I have a an rsync(cwrsync) batch file set up to run, backing up several directories daily to a backup server via ssh.

I set this batch file to run as a scheduled task, however it does not seem to.

Things run perfectly if I run the batch file while logged on, however I can not get it to run as a scheduled task. If I am logged on or not makes no differences. I also get no error listed in event log, indicating the schedule task does execute, but the batch file does not for some reason.

  • have a feeling its an issue with the credentials for the ssh component – tony roth Nov 29 '10 at 20:51
  • credentials are just key based, which I specify in the batch file – Jim Nov 30 '10 at 9:09
  • its usually a credential pair as in the key and the user but the user is different when you run it as a scheduled task the pair is not complete in this case. – tony roth Nov 30 '10 at 16:15

Windows Scheduled Tasks run as a special system user by default (can't remember the exact name, something like LocalSystem?), but that user typically does not have the same environment or privileges as a regular user of the system. Without knowing more detail, it is difficult to tell what is actually going wrong with your Task, so I'll just mention a couple of ideas.

It is possible that your batch script accesses a mapped drive letter that is only defined to you, and so the script fails when run as the special "Scheduled Task" user. Another possibility is that your script accesses network shares, and I believe that the "Scheduled Task" user does not normally have the privilege to access those.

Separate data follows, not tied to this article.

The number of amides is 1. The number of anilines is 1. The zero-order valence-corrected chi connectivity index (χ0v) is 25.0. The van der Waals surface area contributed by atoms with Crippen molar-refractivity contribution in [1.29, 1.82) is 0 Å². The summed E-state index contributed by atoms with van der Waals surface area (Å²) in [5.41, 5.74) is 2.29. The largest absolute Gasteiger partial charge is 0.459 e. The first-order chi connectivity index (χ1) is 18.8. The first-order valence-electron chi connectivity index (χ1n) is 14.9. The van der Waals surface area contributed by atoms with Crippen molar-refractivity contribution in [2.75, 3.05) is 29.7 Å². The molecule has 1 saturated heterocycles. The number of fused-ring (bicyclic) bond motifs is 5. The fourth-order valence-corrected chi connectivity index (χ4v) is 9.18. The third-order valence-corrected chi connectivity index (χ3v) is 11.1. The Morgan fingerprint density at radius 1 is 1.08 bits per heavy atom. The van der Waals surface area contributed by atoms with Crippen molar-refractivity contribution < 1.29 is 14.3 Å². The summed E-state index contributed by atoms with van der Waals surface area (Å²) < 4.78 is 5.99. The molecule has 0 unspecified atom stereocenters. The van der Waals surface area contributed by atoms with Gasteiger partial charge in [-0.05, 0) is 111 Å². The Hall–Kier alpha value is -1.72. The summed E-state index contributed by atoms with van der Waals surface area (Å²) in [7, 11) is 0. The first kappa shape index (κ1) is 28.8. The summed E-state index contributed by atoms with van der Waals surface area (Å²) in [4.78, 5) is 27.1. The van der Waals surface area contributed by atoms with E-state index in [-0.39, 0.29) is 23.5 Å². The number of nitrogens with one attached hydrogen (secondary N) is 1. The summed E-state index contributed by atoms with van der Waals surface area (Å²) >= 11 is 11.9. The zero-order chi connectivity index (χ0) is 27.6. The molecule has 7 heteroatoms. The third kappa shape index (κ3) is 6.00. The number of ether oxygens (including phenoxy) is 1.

Finally, you could try redirecting the output of the commands in your batch script to a text file. That could be as simple as appending something like >> C:\myscriptlogfile.txt to every line in your script. Examining the output of a failed run may give you some clues about what is going wrong.


Another thing to check - is the command wrapped in quotes?

There is an issue in Server 2008 which prevents scheduled tasks from running if the command line is wrapped in quotes. (I'm not sure whether it's been fixed in R2 though)

You can often work around it by converting the command line to old 8.3 style paths (e.g. C:\progra~1\ etc.)

See the KB article for details and a hotfix.

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